NATO-led forces opened fire on a civilian vehicle in the Afghan capital Kabul on Thursday, killing a local cleric and sparking demonstrations.
Dozens of people protested in front of a military base over the killing by NATO's International Security Assistance Force (ISAF), which said it deeply regretted the death.
"In an unfortunate incident this morning, an ISAF convoy fired on what appeared to be a threatening vehicle. Regrettably, an Afghan civilian was killed during the incident," the force said in a statement.
"We later learned that the civilian was Muhammad Yonus, the Imam of Paktia Kowt Mosque in Ud-khil district. He was initially wounded in the incident but later died of his wounds," the statement added.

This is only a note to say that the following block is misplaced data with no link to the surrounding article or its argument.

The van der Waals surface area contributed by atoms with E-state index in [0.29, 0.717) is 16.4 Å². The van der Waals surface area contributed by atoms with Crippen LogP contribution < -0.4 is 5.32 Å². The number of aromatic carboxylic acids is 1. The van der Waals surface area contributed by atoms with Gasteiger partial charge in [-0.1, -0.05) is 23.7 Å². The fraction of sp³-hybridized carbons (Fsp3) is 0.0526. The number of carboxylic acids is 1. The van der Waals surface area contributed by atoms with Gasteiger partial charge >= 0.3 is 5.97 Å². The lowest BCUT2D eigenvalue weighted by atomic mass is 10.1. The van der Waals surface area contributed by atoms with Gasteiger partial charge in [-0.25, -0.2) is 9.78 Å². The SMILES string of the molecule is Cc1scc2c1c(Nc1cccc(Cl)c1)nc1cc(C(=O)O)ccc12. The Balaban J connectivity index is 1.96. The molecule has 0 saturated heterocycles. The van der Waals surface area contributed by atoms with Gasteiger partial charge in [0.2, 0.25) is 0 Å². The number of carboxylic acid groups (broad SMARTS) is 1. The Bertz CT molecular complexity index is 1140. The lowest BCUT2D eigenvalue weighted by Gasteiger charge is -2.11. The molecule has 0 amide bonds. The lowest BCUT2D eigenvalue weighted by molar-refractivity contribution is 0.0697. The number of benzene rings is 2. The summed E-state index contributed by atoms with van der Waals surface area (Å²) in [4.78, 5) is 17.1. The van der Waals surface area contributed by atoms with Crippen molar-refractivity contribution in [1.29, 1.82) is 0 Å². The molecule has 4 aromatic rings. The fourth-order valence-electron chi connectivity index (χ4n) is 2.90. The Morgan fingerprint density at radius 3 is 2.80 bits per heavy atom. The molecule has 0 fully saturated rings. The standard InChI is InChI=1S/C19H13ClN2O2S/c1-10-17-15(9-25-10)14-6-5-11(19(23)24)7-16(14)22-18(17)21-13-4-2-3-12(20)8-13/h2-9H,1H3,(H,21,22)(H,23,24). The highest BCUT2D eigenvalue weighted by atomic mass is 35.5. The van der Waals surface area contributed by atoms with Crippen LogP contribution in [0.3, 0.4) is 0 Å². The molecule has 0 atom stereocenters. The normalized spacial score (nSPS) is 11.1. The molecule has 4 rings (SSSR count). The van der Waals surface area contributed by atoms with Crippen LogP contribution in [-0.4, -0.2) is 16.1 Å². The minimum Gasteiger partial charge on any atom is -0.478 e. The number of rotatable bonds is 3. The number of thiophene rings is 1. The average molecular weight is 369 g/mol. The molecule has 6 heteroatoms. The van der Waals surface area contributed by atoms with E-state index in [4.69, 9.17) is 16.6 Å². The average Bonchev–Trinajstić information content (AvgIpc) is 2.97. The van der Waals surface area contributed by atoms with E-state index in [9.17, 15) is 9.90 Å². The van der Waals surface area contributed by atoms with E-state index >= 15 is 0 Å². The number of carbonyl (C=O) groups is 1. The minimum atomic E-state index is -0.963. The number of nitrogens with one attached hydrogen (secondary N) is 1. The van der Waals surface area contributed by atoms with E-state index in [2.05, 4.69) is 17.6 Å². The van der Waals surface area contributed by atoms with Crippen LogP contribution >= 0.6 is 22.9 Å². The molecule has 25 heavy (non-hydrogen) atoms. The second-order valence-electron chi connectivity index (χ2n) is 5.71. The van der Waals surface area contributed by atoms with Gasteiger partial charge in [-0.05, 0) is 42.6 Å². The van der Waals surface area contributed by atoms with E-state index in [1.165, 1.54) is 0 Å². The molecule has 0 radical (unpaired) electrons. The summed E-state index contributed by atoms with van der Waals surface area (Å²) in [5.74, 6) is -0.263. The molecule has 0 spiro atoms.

"I express my sincere regrets for this loss of life and convey my deepest condolences to his family," said Brig Gen. Eric Tremblay, ISAF spokesman, in the statement.
"A thorough investigation is being conducted" and the family of the cleric will be compensated, ISAF said, without giving further details.
Civilian casualties are a sensitive issue in Afghanistan, where about 113,000 international troops, mainly NATO and US, are deployed to fight an increasingly deadly insurgency.
According to a tally by the United Nations, 2,412 Afghan civilians were killed in violence including military operations and insurgent attacks in 2009, the deadliest since the 2001 ouster of the Taliban regime.